The Governor is the constitutional head of the state who is appointed by the President and holds office during the pleasure of the President. He serves as a crucial conduit between the State and Union governments. The Articles 153 to 162 of the Indian Constitution address the appointment, authority and all other aspects of the position of the Governor.
This includes the powers of the Governor to appoint council of ministers, Advocate General of the state, and members of State Public Service Commission and to nominate members to the Legislative council.
Governor has the legislative power to address, send message, summon, prorogue and dissolve the State legislature similar to the legislature powers of the President in the parliament.
Governor also has the power of veto where by he may declare assent to bill, withhold assent or return the bill for reconsideration. He may additionally reserve a bill for the consideration of the President as per his discretion.
Governor has the power to pass an ordinance when either of the two houses are not in session.
Governor has the power to grant pardon, reprieves, respite, remission of punishment and sentence of persons convicted on offences within the executive power of state. He is also consulted by the President in matter of appointment of the Chief Justice and Judges of the High court.
Though the Governor has no emergency powers, he has the power to make a report to President whenever satisfied, thereby inviting President to assume the power of the government of state.
Tussle between Governor and Chief Minister
The Governor is appointed by the President upon the recommendation of the council of ministers. This, in practice, makes him a representative of the union government at the state. It infringes into the federal character and autonomy of the state.
The Governor is also provided with certain constitutional and situational discretionary powers which form the bone of contention. While constitutionally Governor may enjoy discretion in withholding and reserving of bill for President, recommendation on imposition of President’s rule, discretion in sixth schedule areas, situational discretion plays in appointment of chief minister during hung assembly, dissolution of legislature during no-confidence, appoint caretaker government and special provisions as in article 371.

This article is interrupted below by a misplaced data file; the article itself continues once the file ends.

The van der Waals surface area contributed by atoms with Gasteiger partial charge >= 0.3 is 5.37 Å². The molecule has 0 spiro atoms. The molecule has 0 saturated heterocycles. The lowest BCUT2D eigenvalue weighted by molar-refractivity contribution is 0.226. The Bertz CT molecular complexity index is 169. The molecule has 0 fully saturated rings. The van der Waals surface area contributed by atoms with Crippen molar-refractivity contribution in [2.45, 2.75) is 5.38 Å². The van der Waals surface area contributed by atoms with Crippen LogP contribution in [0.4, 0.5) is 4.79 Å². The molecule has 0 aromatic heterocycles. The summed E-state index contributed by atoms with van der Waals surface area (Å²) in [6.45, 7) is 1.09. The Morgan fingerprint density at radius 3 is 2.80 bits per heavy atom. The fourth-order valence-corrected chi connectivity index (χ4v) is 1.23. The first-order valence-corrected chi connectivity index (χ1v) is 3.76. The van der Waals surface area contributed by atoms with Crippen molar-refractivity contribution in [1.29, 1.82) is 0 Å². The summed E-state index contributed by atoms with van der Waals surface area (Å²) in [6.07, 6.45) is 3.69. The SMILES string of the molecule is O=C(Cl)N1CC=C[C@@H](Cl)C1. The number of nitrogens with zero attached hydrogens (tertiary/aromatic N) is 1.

At present several states such as Punjab, Tamil Nadu, Kerala, and Telangana have approached the Supreme Court over the misuse of the discretionary power by the Governor. The Governors have indefinitely withheld assent for a bill passed by the state legislature creating a difficult predicament for the smooth functioning of the state.
Efforts taken to mitigate this struggle
- The Administrative Reforms Commission recommended that the Governor should exercise his own judgment in requesting for President’s rule in state.
- Rajamannar Committee expressed that the Governor should primarily act as impartial constitutional head of the state and not as an agent of the centre.
- Sarkaria Commission later recommended order of preference for selection of a chief minister in case of hung assembly thereby curtailing Governor’s discretionary power to some extent.
- While the National Commission to Review the Working of the Constitution recommended that chief minister should be consulted in the Governor’s appointment Punchhi Commission recommended a committee comprising the Prime Minister, Home Minister, Vice President, Speaker, and the concerned Chief Minister should choose the Governor.
- The Punchhi Commission also recommended removal of the ‘doctrine of pleasure’ and addition of provision for impeachment of the Governor.
- In the S.R. Bommai Judgment, SC laid down the instances of failure of constitutional machinery into four heads- Political crises, Internal subversion, Physical breakdown, Noncompliance with constitutional directions of the Union Executive and allowed it to investigate claims of malafide in the Governor’s report.